Gna - messenger of Frigga, considered the personification of the refreshing breeze as She traveled the realms on Her swift steed. She is the eyes and ears of Frigga, passing along messages and reporting to Frigga all She sees and hears on Her travels
Saga - Goddess of Memory. She lives in the crystal hall Sokvabek and drinks daily from the River of Time. The songs of history are named for Her, and She maintains the memory of all that is, was, or shall be. She is also matron of all who use the written word for communication and recording of history - both cultural and familial, poetry if it is about those subjects, and the creation and telling of stories that enrich life and weave the history into something with daily relevance
Eir - Goddess of Healing and Medicine, whose name means Mercy. She is a stern but compassionate Goddess who is said to travel about as an itinerant healer helping those in need
Gefion - Goddess of Agriculture and Fertility. She is invoked at the plowing of fields and sowing of crops and when couples wish to have children since human fertility also falls under Her domain. Guardian of maidens, She protects women who die unwed, and She is also called upon to witness certain types of oaths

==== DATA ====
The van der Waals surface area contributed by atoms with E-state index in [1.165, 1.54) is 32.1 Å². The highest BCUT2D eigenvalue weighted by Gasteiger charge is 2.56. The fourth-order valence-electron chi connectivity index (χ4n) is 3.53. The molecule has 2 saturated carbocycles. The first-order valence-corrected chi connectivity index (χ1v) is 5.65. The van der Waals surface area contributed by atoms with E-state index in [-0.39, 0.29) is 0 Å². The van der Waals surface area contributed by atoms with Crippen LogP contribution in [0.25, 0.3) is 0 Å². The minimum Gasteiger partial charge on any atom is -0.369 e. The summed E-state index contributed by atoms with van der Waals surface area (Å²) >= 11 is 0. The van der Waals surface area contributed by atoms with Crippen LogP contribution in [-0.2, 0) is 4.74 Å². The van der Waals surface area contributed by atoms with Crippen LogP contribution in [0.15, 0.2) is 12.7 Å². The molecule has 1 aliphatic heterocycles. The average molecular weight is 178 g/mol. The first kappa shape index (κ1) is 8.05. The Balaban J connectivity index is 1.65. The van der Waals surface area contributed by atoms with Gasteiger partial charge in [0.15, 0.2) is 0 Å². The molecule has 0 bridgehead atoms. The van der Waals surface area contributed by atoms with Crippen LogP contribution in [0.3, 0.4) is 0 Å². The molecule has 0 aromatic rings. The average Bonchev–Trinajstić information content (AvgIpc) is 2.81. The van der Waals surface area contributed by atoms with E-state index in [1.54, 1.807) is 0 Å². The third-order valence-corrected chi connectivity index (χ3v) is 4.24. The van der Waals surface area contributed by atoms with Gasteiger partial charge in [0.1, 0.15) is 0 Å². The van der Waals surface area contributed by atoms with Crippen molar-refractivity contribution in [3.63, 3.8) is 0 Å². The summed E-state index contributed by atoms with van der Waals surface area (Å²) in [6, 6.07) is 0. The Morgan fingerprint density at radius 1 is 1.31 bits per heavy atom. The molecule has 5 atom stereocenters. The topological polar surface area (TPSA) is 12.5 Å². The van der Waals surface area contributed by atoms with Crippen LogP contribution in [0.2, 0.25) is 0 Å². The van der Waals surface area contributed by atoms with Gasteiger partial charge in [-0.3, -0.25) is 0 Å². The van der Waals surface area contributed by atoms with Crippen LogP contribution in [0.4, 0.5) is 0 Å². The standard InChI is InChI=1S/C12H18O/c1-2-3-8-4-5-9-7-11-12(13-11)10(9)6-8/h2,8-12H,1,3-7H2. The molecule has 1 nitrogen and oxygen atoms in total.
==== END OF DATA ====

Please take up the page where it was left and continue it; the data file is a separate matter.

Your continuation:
Fulla - Frigga's Sister who carries the coffer of life and death. She is considered Keeper of Women's Mysteries since She holds the Key to Frigga's coffer and knows all Her secrets
Lofn - Goddess of passionate love and forbidden love, Her name means Permission, and She was invoked to protect lovers whose love was outside common custom. There are many who say that in modern times when few heterosexual unions are prohibited or looked on with disfavor, that She has become an especial guardian of LGBTQ lovers and can be invoked by them in overcoming prejudice and bigotry
Vor - Goddess who witnesses all oaths and punishes oath-breakers. She is also the power of intuition and inner-sight, the work of the Seidh is sacred to Her
Hlin - Goddess of Compassion. She kisses the tears of mourners and comforts those who grieve. She is sometimes sent by Frigga to save those in danger. She gives succor to those in need and fights for those threatened or oppressed
Snotra - Goddess of Women's Wisdom and Good Manners. She is the grease the helps smooth relationships - an absolute necessity in a culture where people can be cooped up together for months at a time. Her rules govern both simple daily politeness as well as etiquette and hospitality.